The Other McCain

"One should either write ruthlessly what one believes to be the truth, or else shut up." — Arthur Koestler

Vox Day Channels Sam Francis’s Ghost

Posted on | November 14, 2016 | 2 Comments

Vox Day argues that “conservatism has not only failed, it was always doomed to eventual failure by virtue of its very nature”:

It was an attitude and a defensive posture, not a coherent ideology or an identity, and it lacked positive objectives, so it never had any hope of resisting the relentless ideological onslaught of the Left.
And the concept of America as a proposition nation is not only historically false, it is logically and empirically untrue.

This is very much in line with what the late Sam Francis argued in his 1997 book Revolution from the Middle. Rather than attempting to summarize either Sam’s argument or Vox Day’s argument, instead I’ll say this: The Democrat Party is about people, the Republican Party is about ideas.

Democrats target specific blocks of voters — black people, Hispanics, homosexuals, labor union members, etc. — and say, “Vote for us and we’ll give you free stuff, and tax the rich to pay for it.” Republicans, by contrast, stand for a few basic ideas, in particular a strong defense, economic liberty and cultural traditionalism. This is what has been called the “three-legged stool” of GOP policy. To explain the weaknesses of the Party of Ideas in its battle with the Party of People would require far more time and space than I’m willing to give it now. One of the GOP’s weaknesses, however, is that the conservative intellectual leadership has a bad tendency toward overthinking stuff, which is where the “proposition nation” nonsense came from. Rather than to defend the interests of the Republican Party’s voter base, which has been fed up with illegal immigration for more than 20 years, the brainiacs like George Will wanted to make an argument on behalf of multicultural diversity without using those words, and thus “proposition nation” was born.

Intellectual abstractions do not win elections. Politics requires an appeal not merely to people’s sentiments, but also to their interests. The American people understand at an instinctive level that we’ve got too damned much immigration, and too damned much welfare, and too damned much government, generally. We cannot afford the government we’ve got — which is $20 trillion in debt — and yet Democrats say we need even more government. Why? Because “free stuff,” that’s why.

The federal government cannot even do its most basic tasks (i.e., protect the nation’s borders) and yet Democrats want to ignore this failure and instead have the government take over the health-care business and give every kid a “free” college education. Who’s gonna pay for all this stuff? Hint: Not José and Juanita who just got smuggled over the border. No, the “rich” are going to pay the taxes, and so if your household income is over a certain limit — maybe $75,000 a year, maybe $100,000 a year — you’re going to get soaked with federal taxes, to pay the salaries of bureaucrats running social welfare programs to “help” the poor. Welfare “helps” poor people the way another fix helps a junkie, but never mind that argument. The point is, the federal government has become an enormous criminal enterprise, defrauding taxpayers in the name of “social justice.” Somehow, liberals have convinced themselves that José and Juanita have a “right” to get free stuff paid for by the American taxpayer, despite the fact that (a) José and Juanita are not Americans, and (b) they’re breaking the law merely by being here. And if you don’t agree with the idea of giving free stuff to foreigners, well, you’re a racist.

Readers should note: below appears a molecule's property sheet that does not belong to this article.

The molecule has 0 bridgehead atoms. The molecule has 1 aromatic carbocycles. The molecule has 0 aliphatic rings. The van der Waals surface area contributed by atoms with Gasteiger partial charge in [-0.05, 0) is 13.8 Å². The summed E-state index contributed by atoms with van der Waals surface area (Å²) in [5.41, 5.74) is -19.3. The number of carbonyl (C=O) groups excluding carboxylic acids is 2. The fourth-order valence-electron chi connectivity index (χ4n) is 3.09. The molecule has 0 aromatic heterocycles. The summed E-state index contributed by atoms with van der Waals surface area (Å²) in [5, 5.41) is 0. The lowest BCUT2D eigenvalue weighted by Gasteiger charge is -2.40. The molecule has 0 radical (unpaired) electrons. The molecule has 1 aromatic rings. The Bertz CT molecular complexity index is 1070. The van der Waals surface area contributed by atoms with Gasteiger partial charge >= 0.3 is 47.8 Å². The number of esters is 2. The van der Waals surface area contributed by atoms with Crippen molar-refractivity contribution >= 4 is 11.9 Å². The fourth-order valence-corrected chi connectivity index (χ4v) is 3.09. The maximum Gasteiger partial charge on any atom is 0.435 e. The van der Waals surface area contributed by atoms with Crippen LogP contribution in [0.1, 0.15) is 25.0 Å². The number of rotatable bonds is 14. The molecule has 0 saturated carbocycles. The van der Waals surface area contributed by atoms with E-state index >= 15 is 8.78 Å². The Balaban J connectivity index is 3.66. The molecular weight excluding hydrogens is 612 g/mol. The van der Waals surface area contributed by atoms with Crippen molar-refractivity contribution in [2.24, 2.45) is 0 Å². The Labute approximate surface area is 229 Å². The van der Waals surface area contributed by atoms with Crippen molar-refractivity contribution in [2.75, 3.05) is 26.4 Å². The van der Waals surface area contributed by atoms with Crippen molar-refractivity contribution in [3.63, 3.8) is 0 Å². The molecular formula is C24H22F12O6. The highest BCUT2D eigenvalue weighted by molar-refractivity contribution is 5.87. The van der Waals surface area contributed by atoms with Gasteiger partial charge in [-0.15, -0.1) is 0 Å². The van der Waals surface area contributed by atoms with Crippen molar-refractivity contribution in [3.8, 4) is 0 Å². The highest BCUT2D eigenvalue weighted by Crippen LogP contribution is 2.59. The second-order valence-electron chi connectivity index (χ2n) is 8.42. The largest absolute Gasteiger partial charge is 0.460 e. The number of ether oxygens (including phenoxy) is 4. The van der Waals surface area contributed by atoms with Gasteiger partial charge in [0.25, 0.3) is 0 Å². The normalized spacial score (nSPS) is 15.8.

Nobody likes to be called a racist, especially not intellectuals with advanced degrees from fancy private universities, and so we have a lot of allegedly “conservative” pundits who have decided they don’t want to defend the interests of the middle-class American taxpayer.

They’re gutless little crapweasels, these pointy-heads with their cleverly worded arguments for the “proposition nation.” And if Donald Trump does anything during his tenure in the White House, I hope he’ll call out these cowardly sell-outs by name, starting with David Brooks. Honestly, I’d make David Brooks persona non grata at the White House — ban that son of bitch, and if he tries to sneak into a press conference, have the Secret Service guys tase him, pepper-spray him and maybe give him a few good kicks to the head, just for good measure. But I digress . . .

We do not have to throw out the baby with the bathwater. The basic formula of GOP conservatism is sound, but it has not been articulated with sufficient clarity in recent decades because there are too damned many cowardly David Brooks types in the conservative intelligentsia. We will not defeat the Left if we are led by people who turn tail and run the minute some liberal calls them a racist:

Being against Democrat policies is always wrong, according to Democrats and their friends in the media.Their arguments are basically about calling you names — sexist! racist! homophobe! — for disagreeing with them.

You can read the rest of that at The Patriarch Tree.



2 Responses to “Vox Day Channels Sam Francis’s Ghost”

  1. Hillary Wins NH… Yaaaay!!! | Regular Right Guy
    November 15th, 2016 @ 2:30 pm

    […] Vox Day Channels Sam Francis’s Ghost […]

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    November 21st, 2016 @ 7:32 am

    […] explanation? Sure, and I’ll be glad to provide it, but first let me share a conversation that took place in the comments of Monday night’s post. Daniel Freeman offered this gloomy […]